• Advertising – ads could be shorter, and therefore cost less for the company, if they were teasers and encouraged viewers to use a QR code to find out the ending. Competition entries, including those integrated with social media, would make for a great 360 degree campaign and maybe more sales could be made if you could immediately shop for an item.

These are just of few of my ideas and I expect it may still be a while before QR codes are fully mainstream and used in advertising, marketing or tech PR agency spheres. Of course, not everyone will have access to a digital TV pausing function or a smartphone with a downloaded QR scanner but I think there is capacity for creativity and I look forward to being able to ‘oooh’ at QR codes on TV more often.

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About Keredy Stott

  • Interesting article.

    Regarding your comments on QR codes, we have been using them for quite a while now as a quick way to get to specific pages within our site – none should take you though to the home page.

    For example, we have a QR code for each one of our different timetables, to avoid people having to trawl through lots of information. However, we also know that people are getting more and more ‘lazy’ when it comes to URLs. How many times do people put a company into Google because they can’t be bothered to type the URL, or even tweet questions that are easy to find the answer to online (for us, that’s often train times)?

    Whilst it isn’t always necessary to use a QR code, however, we are using them on most of our promotional or non-home page links to get people used to using them. As more people turn to other ways to find info, we believe that the QR code is one way to ensure the wealth of info on our website continues to be the main source of answers.

    [Personal contact info deleted]

  • Keredy Stott

    Hi David,
    Perhaps I need to apologise then and the code maybe took me to the line’s timetable – I’ll surely check this out when I’m next on a train.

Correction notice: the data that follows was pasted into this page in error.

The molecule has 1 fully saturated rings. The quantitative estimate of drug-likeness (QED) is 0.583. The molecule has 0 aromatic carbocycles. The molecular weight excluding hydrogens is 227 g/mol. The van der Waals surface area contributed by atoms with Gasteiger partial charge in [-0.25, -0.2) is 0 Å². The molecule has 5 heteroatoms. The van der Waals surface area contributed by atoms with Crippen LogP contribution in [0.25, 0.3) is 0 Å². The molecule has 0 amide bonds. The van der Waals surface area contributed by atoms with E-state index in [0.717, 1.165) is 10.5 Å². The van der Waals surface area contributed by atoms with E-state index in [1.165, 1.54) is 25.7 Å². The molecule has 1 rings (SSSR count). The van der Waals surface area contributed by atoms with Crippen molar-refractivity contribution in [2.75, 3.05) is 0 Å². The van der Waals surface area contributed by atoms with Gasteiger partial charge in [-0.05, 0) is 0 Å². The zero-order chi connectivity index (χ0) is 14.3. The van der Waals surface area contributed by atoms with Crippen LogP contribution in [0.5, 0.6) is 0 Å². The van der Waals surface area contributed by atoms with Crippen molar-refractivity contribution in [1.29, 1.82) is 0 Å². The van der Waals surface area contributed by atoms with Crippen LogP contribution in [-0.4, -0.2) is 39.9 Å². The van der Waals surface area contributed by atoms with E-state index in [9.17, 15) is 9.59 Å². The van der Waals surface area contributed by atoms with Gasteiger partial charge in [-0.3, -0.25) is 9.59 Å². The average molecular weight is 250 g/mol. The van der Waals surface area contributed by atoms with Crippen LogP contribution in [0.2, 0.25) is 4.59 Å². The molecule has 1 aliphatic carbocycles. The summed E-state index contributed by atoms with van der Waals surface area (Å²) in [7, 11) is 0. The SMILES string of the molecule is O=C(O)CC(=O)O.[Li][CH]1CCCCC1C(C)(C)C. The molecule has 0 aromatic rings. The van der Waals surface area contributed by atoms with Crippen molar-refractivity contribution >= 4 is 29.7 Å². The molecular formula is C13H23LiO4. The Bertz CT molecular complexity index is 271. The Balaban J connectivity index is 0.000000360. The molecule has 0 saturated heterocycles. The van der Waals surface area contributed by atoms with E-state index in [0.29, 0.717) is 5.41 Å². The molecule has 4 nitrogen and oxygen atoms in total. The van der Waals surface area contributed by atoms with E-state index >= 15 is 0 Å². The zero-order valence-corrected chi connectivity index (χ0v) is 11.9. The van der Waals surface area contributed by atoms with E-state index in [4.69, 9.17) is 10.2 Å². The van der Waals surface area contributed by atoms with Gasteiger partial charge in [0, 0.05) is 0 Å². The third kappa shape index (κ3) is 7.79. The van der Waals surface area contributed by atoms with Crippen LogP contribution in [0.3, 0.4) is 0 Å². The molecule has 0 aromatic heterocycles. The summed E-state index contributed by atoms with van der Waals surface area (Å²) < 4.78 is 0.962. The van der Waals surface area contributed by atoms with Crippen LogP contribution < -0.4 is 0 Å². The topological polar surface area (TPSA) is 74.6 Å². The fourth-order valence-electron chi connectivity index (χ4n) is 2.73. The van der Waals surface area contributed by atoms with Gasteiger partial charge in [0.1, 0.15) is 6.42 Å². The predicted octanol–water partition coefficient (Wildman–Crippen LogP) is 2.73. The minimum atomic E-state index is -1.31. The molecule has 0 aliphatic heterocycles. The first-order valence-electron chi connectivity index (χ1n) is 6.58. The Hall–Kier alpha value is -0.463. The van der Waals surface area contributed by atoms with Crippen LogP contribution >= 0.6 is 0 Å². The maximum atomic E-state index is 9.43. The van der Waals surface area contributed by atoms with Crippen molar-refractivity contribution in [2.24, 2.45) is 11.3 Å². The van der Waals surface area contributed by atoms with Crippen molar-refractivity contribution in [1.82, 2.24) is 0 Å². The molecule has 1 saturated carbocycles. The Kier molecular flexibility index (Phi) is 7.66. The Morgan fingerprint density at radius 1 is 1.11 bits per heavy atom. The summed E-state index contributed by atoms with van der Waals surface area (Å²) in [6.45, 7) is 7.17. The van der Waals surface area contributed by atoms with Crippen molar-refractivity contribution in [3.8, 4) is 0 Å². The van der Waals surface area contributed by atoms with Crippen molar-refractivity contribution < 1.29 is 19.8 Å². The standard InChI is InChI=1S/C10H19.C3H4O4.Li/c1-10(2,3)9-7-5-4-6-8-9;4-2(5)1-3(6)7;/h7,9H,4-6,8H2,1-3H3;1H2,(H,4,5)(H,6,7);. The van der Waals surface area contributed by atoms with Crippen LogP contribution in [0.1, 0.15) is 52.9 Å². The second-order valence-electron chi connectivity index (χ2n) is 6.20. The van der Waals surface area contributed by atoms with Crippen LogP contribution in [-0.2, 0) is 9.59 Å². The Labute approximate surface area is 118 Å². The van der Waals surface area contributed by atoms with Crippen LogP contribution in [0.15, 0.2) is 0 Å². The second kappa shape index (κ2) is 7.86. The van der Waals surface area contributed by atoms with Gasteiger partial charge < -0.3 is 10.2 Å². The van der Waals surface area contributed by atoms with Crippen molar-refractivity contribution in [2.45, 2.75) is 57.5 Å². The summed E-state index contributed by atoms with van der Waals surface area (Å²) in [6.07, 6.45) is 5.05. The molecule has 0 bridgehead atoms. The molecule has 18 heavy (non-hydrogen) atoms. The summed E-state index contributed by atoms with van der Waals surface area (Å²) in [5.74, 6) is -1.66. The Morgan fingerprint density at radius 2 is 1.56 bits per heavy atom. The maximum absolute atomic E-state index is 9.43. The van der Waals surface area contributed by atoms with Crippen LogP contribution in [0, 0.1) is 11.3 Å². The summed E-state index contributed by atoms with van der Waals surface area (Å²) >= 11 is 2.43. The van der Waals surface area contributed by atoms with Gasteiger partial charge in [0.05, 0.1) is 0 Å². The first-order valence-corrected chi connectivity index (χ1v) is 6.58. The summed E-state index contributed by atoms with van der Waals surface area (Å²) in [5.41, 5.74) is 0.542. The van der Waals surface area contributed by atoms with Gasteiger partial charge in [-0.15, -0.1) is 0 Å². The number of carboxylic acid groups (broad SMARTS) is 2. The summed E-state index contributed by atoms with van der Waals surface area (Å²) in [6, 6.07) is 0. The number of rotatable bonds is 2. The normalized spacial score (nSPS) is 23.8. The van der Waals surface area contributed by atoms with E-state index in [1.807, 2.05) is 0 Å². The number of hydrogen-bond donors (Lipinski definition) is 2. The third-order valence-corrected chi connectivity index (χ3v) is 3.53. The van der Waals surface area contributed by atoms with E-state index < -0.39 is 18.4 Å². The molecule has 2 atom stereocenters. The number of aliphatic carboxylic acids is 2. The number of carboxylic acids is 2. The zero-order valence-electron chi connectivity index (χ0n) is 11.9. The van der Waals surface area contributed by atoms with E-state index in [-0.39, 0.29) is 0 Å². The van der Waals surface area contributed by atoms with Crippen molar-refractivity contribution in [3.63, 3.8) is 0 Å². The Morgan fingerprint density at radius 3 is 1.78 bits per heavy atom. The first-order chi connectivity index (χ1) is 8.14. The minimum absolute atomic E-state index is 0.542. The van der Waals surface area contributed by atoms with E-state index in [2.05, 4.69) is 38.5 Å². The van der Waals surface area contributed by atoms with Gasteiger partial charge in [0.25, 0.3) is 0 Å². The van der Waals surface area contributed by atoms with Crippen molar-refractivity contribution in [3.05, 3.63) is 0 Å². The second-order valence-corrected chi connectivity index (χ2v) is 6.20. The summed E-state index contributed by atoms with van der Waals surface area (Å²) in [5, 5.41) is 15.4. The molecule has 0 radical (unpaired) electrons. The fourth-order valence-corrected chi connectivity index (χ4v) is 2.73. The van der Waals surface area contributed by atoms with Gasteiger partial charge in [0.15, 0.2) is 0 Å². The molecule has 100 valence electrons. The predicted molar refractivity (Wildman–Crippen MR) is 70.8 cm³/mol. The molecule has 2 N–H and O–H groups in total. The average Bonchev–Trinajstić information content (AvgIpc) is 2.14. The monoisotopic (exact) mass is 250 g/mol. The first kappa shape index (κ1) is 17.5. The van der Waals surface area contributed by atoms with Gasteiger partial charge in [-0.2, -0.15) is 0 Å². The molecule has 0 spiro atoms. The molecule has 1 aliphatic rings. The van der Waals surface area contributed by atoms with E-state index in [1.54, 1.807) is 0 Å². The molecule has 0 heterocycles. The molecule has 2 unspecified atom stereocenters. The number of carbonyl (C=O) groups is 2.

I should actually have also commended LM for being brave and using them, as you explain above.
    I think London Midland is clearly doing a great job of it’s customer service activity, firstly because you’ve taken the time to post on here very rapidly and I have also been impressed with some of the @tweets I have received when I’ve just mentioned LM.
    Thanks for you comments,

  • David, I think it’s great you’re adding QR codes to give customers quick access to specific content. Are the pages mobile optimised as well? I think a *key* differentiator for online train sites is how quick and easy it is to search for train times. NO ONE has done this successfully in the UK for mobiles – the train line service is terrible on a mobile. I would very much support London Midland getting this done – I’d even consider getting this done for free for you guys on a @Launch48 project or something.

    Keredy, great article. I think you’re discussing a key issue with QR codes. People need to make the codes *useful* and not just add QR codes for the sake of it. I totally agree – we’re releasing an article in a large UK publication in the next few weeks that makes exactly the same point.


  • Keredy Stott

    That’s good to hear, Nick. You might be interested in reading this article from the New York Times that my colleague, George, was quoted in about snap tags. He’s our resident QR expert! @georgeguildford

    I’d be interested in reading your article if you want to stay in touch – @the_only_keredy